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Models For Estimating Emissions

This chapter examines the approach for estimating air emissions used in the draft report to the EPA, Air Emissions from Animal Feeding Operations (EPA, 2001a), problems with the approach, and issues that must be addressed in getting supportable estimates. Model farms are used to define hypothesized relationships between air emissions and selected characteristics of various kinds of large operations that produce a large proportion of the livestock animals marketed in the United States.

Some variation of the model or average feeding operation appears to the committee as necessary as a basis for estimating air emissions from individual farms. The issue to be faced is finding the combination of characteristics of feeding operations that can be used to estimate air emissions with desired levels of accuracy and at reasonable costs. In the sections that follow, the committee assesses (1) the viability of the particular model farm approach used in the EPA draft report; (2) whether it can be improved using available data; (3) alternative approaches based on model farms constructs; (4) ways to characterize the substances emitted and the components of manure to be estimated; and (5) mitigation technologies and management practices in addition to those identified in the EPA draft report.

EPA MODEL FARM CONSTRUCT

Are the emission estimation approaches described in the EPA/OAR summary document, Air Emissions from Animal Feeding Operations, appropriate? The goal of EPA (2001a) was “to develop a method for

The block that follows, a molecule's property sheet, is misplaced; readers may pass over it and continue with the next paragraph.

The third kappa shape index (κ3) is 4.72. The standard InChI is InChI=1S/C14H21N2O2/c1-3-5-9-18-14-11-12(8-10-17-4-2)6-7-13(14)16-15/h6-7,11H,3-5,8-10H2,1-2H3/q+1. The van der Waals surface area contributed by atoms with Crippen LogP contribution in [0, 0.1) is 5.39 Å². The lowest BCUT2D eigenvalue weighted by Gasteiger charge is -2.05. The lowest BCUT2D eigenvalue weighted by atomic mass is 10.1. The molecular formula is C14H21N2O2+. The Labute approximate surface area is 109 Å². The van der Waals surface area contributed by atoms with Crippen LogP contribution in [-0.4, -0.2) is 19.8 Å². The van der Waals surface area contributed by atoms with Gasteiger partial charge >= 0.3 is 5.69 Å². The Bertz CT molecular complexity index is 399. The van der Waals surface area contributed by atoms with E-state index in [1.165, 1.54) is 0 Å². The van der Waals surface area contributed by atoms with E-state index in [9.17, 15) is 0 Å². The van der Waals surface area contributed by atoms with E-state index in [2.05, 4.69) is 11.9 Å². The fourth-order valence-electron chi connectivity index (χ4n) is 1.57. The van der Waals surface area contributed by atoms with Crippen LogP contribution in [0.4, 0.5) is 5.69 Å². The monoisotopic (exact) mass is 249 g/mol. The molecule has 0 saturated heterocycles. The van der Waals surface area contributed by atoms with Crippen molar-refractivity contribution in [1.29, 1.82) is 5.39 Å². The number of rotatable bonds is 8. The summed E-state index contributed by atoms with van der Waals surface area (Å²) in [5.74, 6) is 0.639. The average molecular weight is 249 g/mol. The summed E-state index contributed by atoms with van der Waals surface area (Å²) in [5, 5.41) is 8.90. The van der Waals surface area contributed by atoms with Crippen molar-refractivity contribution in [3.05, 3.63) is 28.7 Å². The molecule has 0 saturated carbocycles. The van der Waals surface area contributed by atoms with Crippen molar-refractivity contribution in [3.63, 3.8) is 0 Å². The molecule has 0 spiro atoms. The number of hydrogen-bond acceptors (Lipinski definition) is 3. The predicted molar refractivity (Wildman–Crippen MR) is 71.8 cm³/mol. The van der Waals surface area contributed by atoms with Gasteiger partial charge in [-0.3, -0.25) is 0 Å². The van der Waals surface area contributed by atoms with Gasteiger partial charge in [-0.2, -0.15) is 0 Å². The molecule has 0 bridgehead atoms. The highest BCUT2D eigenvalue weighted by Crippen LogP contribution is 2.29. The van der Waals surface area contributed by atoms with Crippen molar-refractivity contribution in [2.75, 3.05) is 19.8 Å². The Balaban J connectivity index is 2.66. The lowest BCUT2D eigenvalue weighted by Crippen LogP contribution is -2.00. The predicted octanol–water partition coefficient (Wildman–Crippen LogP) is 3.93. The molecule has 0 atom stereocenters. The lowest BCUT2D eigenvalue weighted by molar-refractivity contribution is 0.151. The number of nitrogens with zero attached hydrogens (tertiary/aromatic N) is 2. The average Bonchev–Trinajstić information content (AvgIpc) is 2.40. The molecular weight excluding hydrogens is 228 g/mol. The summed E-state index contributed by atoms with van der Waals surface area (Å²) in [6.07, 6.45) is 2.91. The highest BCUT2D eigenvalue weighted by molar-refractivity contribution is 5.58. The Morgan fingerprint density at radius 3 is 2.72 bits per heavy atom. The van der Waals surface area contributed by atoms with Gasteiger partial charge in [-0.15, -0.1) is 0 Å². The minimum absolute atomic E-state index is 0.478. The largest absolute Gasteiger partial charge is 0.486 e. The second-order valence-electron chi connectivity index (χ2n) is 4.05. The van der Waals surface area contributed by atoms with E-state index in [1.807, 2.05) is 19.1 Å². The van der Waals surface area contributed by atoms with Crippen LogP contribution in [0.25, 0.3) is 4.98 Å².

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The Scientific Basis for Estimating Air Emissions from Animal Feeding Operations 3 Models For Estimating Emissions This chapter examines the approach for estimating air emissions used in the draft report to the EPA, Air Emissions from Animal Feeding Operations (EPA, 2001a), problems with the approach, and issues that must be addressed in getting supportable estimates. Model farms are used to define hypothesized relationships between air emissions and selected characteristics of various kinds of large operations that produce a large proportion of the livestock animals marketed in the United States. Some variation of the model or average feeding operation appears to the committee as necessary as a basis for estimating air emissions from individual farms. The issue to be faced is finding the combination of characteristics of feeding operations that can be used to estimate air emissions with desired levels of accuracy and at reasonable costs. In the sections that follow, the committee assesses (1) the viability of the particular model farm approach used in the EPA draft report; (2) whether it can be improved using available data; (3) alternative approaches based on model farms constructs; (4) ways to characterize the substances emitted and the components of manure to be estimated; and (5) mitigation technologies and management practices in addition to those identified in the EPA draft report. EPA MODEL FARM CONSTRUCT Are the emission estimation approaches described in the EPA/OAR summary document, Air Emissions from Animal Feeding Operations, appropriate? The goal of EPA (2001a) was “to develop a method for